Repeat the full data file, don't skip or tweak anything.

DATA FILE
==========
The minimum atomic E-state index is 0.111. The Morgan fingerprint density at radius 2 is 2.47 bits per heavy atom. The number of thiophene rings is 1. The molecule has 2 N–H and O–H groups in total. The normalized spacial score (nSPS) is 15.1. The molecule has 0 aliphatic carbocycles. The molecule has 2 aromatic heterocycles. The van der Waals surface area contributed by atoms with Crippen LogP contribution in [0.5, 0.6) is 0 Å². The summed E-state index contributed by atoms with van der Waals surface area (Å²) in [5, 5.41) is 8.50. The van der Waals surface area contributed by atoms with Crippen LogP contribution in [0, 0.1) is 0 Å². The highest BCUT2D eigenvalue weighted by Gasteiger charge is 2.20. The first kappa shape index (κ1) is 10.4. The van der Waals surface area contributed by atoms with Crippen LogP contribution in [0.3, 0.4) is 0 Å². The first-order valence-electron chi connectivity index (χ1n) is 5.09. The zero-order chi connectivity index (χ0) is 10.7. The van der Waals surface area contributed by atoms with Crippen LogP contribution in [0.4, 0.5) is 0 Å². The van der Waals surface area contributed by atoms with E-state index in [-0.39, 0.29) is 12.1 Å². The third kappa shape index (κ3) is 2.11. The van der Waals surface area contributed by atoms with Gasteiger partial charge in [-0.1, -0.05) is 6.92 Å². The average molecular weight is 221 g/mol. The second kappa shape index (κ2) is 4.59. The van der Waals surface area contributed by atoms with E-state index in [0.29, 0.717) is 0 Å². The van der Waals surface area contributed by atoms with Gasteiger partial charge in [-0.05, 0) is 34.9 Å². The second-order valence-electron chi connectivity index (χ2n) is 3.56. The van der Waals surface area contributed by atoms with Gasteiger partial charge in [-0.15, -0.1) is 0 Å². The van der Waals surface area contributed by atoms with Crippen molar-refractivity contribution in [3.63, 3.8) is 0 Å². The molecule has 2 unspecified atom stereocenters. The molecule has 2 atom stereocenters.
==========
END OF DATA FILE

The minimum atomic E-state index is 0.111. The Morgan fingerprint density at radius 2 is 2.47 bits per heavy atom. The number of thiophene rings is 1. The molecule has 2 N–H and O–H groups in total. The normalized spacial score (nSPS) is 15.1. The molecule has 0 aliphatic carbocycles. The molecule has 2 aromatic heterocycles. The van der Waals surface area contributed by atoms with Crippen LogP contribution in [0.5, 0.6) is 0 Å². The summed E-state index contributed by atoms with van der Waals surface area (Å²) in [5, 5.41) is 8.50. The van der Waals surface area contributed by atoms with Crippen LogP contribution in [0, 0.1) is 0 Å². The highest BCUT2D eigenvalue weighted by Gasteiger charge is 2.20. The first kappa shape index (κ1) is 10.4. The van der Waals surface area contributed by atoms with Crippen LogP contribution in [0.3, 0.4) is 0 Å². The first-order valence-electron chi connectivity index (χ1n) is 5.09. The zero-order chi connectivity index (χ0) is 10.7. The van der Waals surface area contributed by atoms with Crippen LogP contribution in [0.4, 0.5) is 0 Å². The van der Waals surface area contributed by atoms with E-state index in [-0.39, 0.29) is 12.1 Å². The third kappa shape index (κ3) is 2.11. The van der Waals surface area contributed by atoms with Gasteiger partial charge in [-0.1, -0.05) is 6.92 Å². The average molecular weight is 221 g/mol. The second kappa shape index (κ2) is 4.59. The van der Waals surface area contributed by atoms with E-state index in [0.29, 0.717) is 0 Å². The van der Waals surface area contributed by atoms with Gasteiger partial charge in [-0.05, 0) is 34.9 Å². The second-order valence-electron chi connectivity index (χ2n) is 3.56. The van der Waals surface area contributed by atoms with Gasteiger partial charge in [-0.15, -0.1) is 0 Å². The van der Waals surface area contributed by atoms with Crippen molar-refractivity contribution in [3.63, 3.8) is 0 Å². The molecule has 2 unspecified atom stereocenters. The molecule has 2 atom stereocenters.